Why product managers should invest more in sales enablement (and how!)




Product managers and product marketers are some of the busiest employees in an organization. I was recently looking at a past annual product management and product marketing survey and when it came to responsibilities, the list included over 35 items! For your interest, here are the activities that were included in the survey:


Business Activities

  • Understanding market problems

  • Performing win/loss analysis

  • Articulating distinctive competencies

  • Market definition, sizing and segmentation

  • Defining distribution strategy for the product

  • Managing product portfolios

  • Creating and updating the business plan

  • Setting and maintaining pricing

  • Making buy, build or partner decisions

  • Tracking product profitability (e.g., P&L)

  • Defining positioning

Technical Activities

  • Performing technology assessment

  • Performing competitive analysis

  • Maintaining the roadmap

  • Managing innovation

  • Writing product requirements

  • Defining user personas

  • Defining use scenarios

  • Monitoring product milestones

Go-to-Market Activities

  • Defining marketing plans

  • Measuring ROI of marketing programs

  • Building customer acquisition plans

  • Building customer retention plans

  • Launch planning

  • Buyer personas

  • Success stories

  • Thought leadership

  • Lead generation

  • Understanding customer’s buying process

Sales Readiness Activities

  • Providing sales channel training

  • Creating customer-facing sales collateral

  • Creating internal sales tools

  • Creating product presentations and demos

  • Going on sales calls

  • Staffing seminar and trade show events

  • Answering sales questions


Of course, the above list does not include some of the other activities that a product manager or a product marketer may have to do, like, mentoring junior members, researching industry trends or upskilling themselves.


With so much to do and the volume of requests often faced by product managers, it is no wonder that getting their time is a difficult task. According to McKinsey and Company, only 12% of a product manager's day is spent collaborating with other functions. In most cases, that is not enough time to fully equip customer support, sales, marketing, documentation and training teams with all the industry, customer, product and feature knowledge they need to be successful.

So what can product managers and product marketers do? One thing to consider is to invest more time in sales enablement tools and activities. By equipping other teams with the knowledge about customers, products and the buying cycle, product managers are less likely to be called on for routine activities such as demo calls.


In this blog, we will cover more about what falls under sales enablement and where product managers and product marketers should consider investing their time in order to better equip other teams to close more deals and reduce the demand on their time.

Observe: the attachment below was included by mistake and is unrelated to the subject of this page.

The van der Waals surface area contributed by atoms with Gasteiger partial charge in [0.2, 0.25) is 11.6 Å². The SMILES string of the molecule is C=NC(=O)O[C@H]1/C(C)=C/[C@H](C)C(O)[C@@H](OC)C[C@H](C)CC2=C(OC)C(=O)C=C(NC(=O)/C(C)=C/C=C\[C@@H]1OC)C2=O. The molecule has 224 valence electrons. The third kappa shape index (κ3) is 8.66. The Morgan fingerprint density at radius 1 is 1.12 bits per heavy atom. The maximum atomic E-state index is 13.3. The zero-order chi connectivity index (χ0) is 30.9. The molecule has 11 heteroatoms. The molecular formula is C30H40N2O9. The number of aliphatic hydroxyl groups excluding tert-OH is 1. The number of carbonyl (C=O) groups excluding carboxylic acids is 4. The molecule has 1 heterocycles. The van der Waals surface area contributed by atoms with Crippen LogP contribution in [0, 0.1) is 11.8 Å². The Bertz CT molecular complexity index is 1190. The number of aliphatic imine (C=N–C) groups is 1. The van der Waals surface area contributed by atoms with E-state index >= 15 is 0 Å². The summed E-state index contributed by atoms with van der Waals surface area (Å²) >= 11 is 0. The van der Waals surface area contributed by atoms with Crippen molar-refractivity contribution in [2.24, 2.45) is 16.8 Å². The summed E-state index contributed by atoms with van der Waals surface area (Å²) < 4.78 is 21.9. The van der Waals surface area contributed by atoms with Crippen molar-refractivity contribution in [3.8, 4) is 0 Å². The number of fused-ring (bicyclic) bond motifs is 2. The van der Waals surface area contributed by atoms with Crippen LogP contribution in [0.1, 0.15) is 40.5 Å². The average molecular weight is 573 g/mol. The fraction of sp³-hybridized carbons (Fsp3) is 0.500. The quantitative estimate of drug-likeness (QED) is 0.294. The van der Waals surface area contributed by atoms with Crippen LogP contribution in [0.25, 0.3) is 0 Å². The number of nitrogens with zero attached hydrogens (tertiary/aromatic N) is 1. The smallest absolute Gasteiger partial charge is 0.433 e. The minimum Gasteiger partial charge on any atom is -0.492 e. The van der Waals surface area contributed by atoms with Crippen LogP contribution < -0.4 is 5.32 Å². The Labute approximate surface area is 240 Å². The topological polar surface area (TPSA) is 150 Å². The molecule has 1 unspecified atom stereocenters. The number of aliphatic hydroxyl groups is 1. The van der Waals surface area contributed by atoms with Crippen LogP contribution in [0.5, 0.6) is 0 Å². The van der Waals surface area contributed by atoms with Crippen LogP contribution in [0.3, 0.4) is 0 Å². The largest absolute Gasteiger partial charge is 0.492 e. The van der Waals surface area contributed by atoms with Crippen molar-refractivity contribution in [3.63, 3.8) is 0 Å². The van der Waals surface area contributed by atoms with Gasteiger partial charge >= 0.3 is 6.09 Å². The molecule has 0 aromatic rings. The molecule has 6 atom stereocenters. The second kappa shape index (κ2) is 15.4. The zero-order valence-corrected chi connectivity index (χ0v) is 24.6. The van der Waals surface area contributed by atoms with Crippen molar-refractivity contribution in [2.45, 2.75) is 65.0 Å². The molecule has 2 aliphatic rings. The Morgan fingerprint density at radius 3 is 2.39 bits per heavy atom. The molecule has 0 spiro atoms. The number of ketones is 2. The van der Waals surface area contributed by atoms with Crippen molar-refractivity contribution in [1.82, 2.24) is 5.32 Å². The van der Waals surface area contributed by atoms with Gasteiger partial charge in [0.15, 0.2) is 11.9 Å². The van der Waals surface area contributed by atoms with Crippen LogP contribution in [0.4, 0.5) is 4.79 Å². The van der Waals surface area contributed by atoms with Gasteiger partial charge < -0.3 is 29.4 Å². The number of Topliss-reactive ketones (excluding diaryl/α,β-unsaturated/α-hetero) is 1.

Sales enablement’s presence correlates with a 31 percent improvement in supporting changes in sales messaging and a 15 percent increase in improving low-performing salespeople (G2)

Leverage Product Management Knowledge in Sales Enablement

Sales enablement is the process of providing your client-facing sales employees with the resources they need to close more deals. Companies that invest in sales enablement are more customer centric as they offer the tools and information that buyers want.


Depending on the organization and how teams interact with buyers, these resources may include everything from presentations, blogs, cheat sheets, competitive analysis, product training and sales training – basically anything that helps them more effectively sell your products or services to your customers.


Product managers and product marketers possess a lot of the knowledge that can help to close deals. They understand use cases, customer pain points and buying patterns. Being able to transfer this knowledge to the rest of the organization helps to ensure that everyone is truly customer focused.


Looking at the above table of responsibilities of product managers and product marketers from the Pragmatic Institute survey, the following is knowledge that they possess that directly or indirectly feeds into sales enablement tools:


Business Activities

  • Understanding market problems

  • Articulating distinctive competencies

  • Defining positioning

Technical Activities

  • Defining user personas

  • Defining use scenarios

Go-to-Market Activities

  • Buyer personas

  • Success stories

  • Thought leadership

  • Understanding customer’s buying process

Sales Readiness Activities

  • Providing sales channel training

  • Creating customer-facing sales collateral

  • Creating internal sales tools

  • Creating presentations and demos

  • Going on sales calls

  • Answering sales questions

Providing the above knowledge to sales, marketing, and other customer teams, not only increases their effectiveness, it empowers teams, reduces sales cycles, and boosts sales conversions.


Organizations with sales enablement achieve a 49 percent win rate on forecasted deals, compared to 42.5 percent for those without. (trustenablement.com)


Where Product Managers Can Boost Sales Enablement Tools

Laurie Harvey, a seasoned product manager who offers her services through TopTal, recently provided her advice on where product managers can invest in sales enablement. We have coupled her advice with our own expertise to provide ideas on what materials product management can deliver to boost a company’s sales enablement resources.

For marketing effectiveness

  • Customer Qualification Identification Processes – Articulate value propositions and identify the buyer, influencer, and decision makers.